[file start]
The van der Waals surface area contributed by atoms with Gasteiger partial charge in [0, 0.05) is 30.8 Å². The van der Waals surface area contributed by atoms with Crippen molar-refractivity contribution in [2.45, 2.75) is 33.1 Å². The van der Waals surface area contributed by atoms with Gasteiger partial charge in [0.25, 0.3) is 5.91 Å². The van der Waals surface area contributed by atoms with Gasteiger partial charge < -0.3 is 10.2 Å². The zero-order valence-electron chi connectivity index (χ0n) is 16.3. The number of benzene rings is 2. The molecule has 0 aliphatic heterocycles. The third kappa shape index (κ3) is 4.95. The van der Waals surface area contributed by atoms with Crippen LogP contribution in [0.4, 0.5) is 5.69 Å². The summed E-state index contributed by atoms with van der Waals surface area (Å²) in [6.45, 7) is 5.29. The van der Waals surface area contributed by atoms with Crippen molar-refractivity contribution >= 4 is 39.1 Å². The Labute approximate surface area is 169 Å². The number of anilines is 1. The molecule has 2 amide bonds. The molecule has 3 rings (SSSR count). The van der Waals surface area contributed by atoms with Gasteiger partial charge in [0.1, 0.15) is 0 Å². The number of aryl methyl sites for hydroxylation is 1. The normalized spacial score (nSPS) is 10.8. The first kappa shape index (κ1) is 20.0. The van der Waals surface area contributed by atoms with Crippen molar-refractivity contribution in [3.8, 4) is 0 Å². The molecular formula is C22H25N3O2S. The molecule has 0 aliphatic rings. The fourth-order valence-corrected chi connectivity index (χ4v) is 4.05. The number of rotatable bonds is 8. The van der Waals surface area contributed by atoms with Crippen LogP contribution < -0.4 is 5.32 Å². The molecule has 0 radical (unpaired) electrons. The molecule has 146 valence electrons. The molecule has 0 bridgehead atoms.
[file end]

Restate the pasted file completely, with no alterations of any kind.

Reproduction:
The van der Waals surface area contributed by atoms with Gasteiger partial charge in [0, 0.05) is 30.8 Å². The van der Waals surface area contributed by atoms with Crippen molar-refractivity contribution in [2.45, 2.75) is 33.1 Å². The van der Waals surface area contributed by atoms with Gasteiger partial charge in [0.25, 0.3) is 5.91 Å². The van der Waals surface area contributed by atoms with Gasteiger partial charge < -0.3 is 10.2 Å². The zero-order valence-electron chi connectivity index (χ0n) is 16.3. The number of benzene rings is 2. The molecule has 0 aliphatic heterocycles. The third kappa shape index (κ3) is 4.95. The van der Waals surface area contributed by atoms with Crippen LogP contribution in [0.4, 0.5) is 5.69 Å². The summed E-state index contributed by atoms with van der Waals surface area (Å²) in [6.45, 7) is 5.29. The van der Waals surface area contributed by atoms with Crippen molar-refractivity contribution >= 4 is 39.1 Å². The Labute approximate surface area is 169 Å². The number of anilines is 1. The molecule has 2 amide bonds. The molecule has 3 rings (SSSR count). The van der Waals surface area contributed by atoms with Gasteiger partial charge in [0.1, 0.15) is 0 Å². The number of aryl methyl sites for hydroxylation is 1. The normalized spacial score (nSPS) is 10.8. The first kappa shape index (κ1) is 20.0. The van der Waals surface area contributed by atoms with Crippen molar-refractivity contribution in [3.8, 4) is 0 Å². The molecular formula is C22H25N3O2S. The molecule has 0 aliphatic rings. The fourth-order valence-corrected chi connectivity index (χ4v) is 4.05. The number of rotatable bonds is 8. The van der Waals surface area contributed by atoms with Crippen LogP contribution < -0.4 is 5.32 Å². The molecule has 0 radical (unpaired) electrons. The molecule has 146 valence electrons. The molecule has 0 bridgehead atoms.